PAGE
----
7 Ways to Fight Depression during the Holidays

By Marsha Hudnall
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The last of a series of posts I wrote for another blog, this one is particularly apropos for the coming season.

I had a dream the other night that was more a nightmare.  It was Ambien-induced; taking the sleep aid is not my usual habit but it was an easy way out.  Or so I thought until the dream/nightmare.

In it, I was visiting friends who live in a tropical area where everyone walks around half-clothed.  I was having fun until I started focusing on my looks, comparing myself to everyone else.  Doing that radically changed my mood, clearly bringing me down.  It took away all the fun of my trip, and negatively affected my friends, too.  I woke up feeling quite shaken by the dream. I viscerally felt how damaging my focus on my looks was.

I’m sharing this dream to explore the depression aspect of it.  Because that’s where I think my sleep thoughts came from – depression induced by the Ambien. I’m not a therapist but I have experienced this down in the dumps feeling before, and have worked with many women who tell me they frequently struggle with feeling down.

I recently picked up a flyer at Whole Foods titled Healthy Mood. It discussed the difference between real depression and a blue mood.  We all feel blue occasionally.  Real depression is a different animal.  Regardless which affects us, however, many of us distract ourselves from what’s really going on – feelings we don’t want to acknowledge perhaps? — by focusing on how we look.

As we enter the holidays, a time of true depression for many people, it was fitting that I found myself thinking about this problem when I was at Whole Foods.  What we eat can have a major impact on how we feel, both physically and mentally.  A diet of highly-processed, nutrient-poor foods can be a recipe for disaster in this regard.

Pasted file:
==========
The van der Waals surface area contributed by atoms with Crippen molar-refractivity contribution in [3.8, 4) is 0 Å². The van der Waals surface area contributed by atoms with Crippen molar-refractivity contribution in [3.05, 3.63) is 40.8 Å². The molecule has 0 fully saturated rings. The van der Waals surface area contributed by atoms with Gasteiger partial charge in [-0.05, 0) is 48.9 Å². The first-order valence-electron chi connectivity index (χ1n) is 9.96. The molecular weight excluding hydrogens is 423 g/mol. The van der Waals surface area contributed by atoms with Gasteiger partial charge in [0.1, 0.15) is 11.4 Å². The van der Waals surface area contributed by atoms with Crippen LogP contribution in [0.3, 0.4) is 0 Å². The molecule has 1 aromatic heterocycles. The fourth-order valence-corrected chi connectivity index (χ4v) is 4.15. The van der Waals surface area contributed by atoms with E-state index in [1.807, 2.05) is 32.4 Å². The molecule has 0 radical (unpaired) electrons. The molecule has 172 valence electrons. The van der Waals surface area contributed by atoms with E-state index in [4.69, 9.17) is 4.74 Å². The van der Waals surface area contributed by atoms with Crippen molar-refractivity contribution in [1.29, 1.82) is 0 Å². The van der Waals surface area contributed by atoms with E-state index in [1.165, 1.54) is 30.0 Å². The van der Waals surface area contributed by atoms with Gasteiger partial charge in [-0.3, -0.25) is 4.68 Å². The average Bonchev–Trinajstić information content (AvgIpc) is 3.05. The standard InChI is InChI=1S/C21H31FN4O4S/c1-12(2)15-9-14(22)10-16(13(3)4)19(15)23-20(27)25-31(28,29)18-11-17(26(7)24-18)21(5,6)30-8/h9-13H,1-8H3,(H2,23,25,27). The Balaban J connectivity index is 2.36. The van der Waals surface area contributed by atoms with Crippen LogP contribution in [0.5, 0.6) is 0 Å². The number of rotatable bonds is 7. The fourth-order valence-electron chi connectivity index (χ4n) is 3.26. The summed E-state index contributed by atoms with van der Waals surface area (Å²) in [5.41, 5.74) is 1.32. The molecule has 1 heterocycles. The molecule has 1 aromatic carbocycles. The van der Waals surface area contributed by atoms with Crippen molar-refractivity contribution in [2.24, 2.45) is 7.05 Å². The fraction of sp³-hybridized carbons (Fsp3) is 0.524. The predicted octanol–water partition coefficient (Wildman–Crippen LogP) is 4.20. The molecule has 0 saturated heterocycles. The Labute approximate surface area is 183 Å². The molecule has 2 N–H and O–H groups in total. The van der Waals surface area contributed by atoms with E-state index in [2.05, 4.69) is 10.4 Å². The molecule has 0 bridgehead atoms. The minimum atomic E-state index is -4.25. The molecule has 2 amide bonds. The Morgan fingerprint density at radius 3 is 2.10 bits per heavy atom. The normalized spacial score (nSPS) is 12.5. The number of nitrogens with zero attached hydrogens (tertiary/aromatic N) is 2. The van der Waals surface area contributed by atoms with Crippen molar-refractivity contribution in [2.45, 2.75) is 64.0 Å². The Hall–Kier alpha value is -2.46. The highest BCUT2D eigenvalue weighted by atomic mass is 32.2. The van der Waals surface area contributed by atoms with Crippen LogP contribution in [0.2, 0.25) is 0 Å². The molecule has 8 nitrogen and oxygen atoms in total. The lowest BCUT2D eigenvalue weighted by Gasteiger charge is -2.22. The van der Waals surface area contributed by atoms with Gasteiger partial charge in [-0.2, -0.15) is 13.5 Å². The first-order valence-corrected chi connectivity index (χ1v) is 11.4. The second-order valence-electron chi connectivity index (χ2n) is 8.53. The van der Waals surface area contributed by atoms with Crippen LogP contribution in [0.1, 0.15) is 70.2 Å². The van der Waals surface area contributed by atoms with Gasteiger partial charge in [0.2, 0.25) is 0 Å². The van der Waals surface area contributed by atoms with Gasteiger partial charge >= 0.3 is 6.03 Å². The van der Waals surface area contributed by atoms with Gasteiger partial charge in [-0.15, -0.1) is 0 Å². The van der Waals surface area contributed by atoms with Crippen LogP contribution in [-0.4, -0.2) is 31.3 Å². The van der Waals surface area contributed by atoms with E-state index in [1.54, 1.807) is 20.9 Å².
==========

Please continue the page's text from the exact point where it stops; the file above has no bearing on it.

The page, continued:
My holiday wish for everyone:  That we have the time and resources to take care of ourselves during this special time.  The Whole Foods’ flyer listed these five ways to support a healthy mood.

  • Exercise
  • Sleep and rest
  • Water
  • Sunlight
  • Purpose

I’ll add two more:

  • Eating well, enjoying what we eat and eating it in a way that makes us feel well
  • Self-acceptance.  A critical one for those of us who struggle with weight issues

A happy Thanksgiving to all of us in the U.S. and good wishes to everyone else, too.

2 Responses (Add Yours)

  • AD'Angelo says:

    Marsha, another item you can add to your list of ways to support a healthy mood is supplementing with Omega-3. It’s known for being very effective for depression and often we are lacking in this very important nutrient.
    Thanks for yet another great article.

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